Apples rarely come true from seed, and early growers often allowed unknown seedlings to grow in hopes of a new, flavorful eating apple. Many of these trees produced "spitters," apples so tangy the first bite was spit out, and suitable only for cider. However, some early farmers discovered apples so delicious that neighbors took cuttings, and orchards vied for the rights to plant and sell the new trees. Out of several hundred of these apple tree varieties, four are the most common.
Jesse Hiatt discovered an apple sapling growing along a fence line outside Peru, Iowa, in 1868. After unsuccessfully attempting to rid himself of the small tree, he allowed the tree to grow. Years later, Hiatt entered the fruit in a local competition and won first prize with the chance discovery, now named Red Delicious. The bright red color, rich flavor and generous size elevated this apple to the No. 1 commercial apple in the United States. Commercial growers on the West Coast planted Red Delicious apple tree cultivars in the 1920s, and they soon dominated the market. Washington state, which produces $2.2 billion of apples yearly, devotes 30 percent of that production to Red Delicious apples. Evron Everheart of Iowa State University bemoans the commercial Red Delicious, stating that modern orchards selected apple trees for bright fruit color and skin durability rather than overall quality. "None have retained the wonderful original flavor," Everheart states. Nevertheless, Red Delicious apples continue to be a common feature of produce aisles and teacher's desks.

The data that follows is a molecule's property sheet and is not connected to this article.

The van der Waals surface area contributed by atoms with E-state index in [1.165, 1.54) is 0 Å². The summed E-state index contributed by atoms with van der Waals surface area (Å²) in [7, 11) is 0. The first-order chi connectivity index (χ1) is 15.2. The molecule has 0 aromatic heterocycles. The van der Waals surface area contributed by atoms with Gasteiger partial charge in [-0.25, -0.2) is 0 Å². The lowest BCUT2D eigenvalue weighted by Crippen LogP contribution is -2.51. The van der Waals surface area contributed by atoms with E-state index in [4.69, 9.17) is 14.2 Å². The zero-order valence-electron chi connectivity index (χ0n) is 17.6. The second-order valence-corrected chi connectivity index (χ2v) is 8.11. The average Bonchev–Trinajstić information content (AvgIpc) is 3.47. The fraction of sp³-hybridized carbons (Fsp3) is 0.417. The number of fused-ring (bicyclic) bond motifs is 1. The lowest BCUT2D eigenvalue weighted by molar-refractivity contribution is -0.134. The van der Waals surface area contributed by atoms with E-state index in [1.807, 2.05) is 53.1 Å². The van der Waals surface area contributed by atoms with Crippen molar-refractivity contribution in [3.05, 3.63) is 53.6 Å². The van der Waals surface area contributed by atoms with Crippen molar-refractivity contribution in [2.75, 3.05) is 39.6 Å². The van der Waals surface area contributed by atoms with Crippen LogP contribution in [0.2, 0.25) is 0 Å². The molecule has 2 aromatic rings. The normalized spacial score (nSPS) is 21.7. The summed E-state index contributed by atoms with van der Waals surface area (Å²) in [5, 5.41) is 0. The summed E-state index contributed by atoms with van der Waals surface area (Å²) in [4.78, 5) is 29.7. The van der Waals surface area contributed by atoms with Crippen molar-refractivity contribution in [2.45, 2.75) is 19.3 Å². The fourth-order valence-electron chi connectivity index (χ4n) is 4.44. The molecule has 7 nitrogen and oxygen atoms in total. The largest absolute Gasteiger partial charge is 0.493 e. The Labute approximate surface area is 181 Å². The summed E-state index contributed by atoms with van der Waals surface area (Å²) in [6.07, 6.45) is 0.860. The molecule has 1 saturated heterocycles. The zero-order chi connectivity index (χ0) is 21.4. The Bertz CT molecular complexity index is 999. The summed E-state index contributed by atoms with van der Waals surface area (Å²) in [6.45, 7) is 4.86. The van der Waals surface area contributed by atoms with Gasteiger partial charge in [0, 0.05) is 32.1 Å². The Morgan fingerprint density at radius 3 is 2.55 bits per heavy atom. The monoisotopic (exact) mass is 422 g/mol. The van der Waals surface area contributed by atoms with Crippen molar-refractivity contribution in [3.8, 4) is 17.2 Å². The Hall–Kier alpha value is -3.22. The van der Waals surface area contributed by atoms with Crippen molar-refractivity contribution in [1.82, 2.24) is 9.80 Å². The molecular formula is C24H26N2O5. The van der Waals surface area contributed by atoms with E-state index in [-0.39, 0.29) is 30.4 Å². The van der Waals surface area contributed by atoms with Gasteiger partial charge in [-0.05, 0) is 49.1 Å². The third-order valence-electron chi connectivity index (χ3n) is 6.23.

The second most common apple is the Gala, at 20 percent of Washington state's production. Gala apples have an excellent fresh flavor and golden skin striped with russet red. Although they are smaller and less colorful than Red Delicious apples, Gala apples have a superior flavor and crisp, white flesh. Gala apple trees are a deliberate cross between Golden Delicious and Kidd's Orange Pippin. American growers imported Gala trees from New Zealand in the 1970s, and this apple's market share is steadily growing.
Golden Delicious apples comprise 10 percent of Washington state's apple production. Astoundingly, all these Golden Delicious apple orchards descend from a single tree. Anderson Mullins found the first Golden Delicious apple tree growing on a hillside in Clay County, West Virginia, in 1912. Stark Brothers' Nursery bought the rights to the tree and surrounded it with a fence, hiring Mullins' nephew to protect, nurture and keep notes on the tree. Mullins' nephew watched over the first Golden Delicious tree for the next 30 years. The bright green-yellow fruit and sweet flavor quickly popularized the Golden Delicious apple, and cuttings became the foundations for orchards worldwide.
Granny Smith apples originated in Australia. Anna Marie Smith allowed a chance seedling to grow from a refuse pile near her kitchen window. After the tree matured, locals tasted the fruit and named the tree after her. Although retailers predicted that consumers would steer clear of a green apple, Granny Smith apples quickly rose in popularity and comprised 13 percent of Washington state's 2009 output. Granny Smith apples are a bright green, with a sharp, crisp flavor ideal for baking.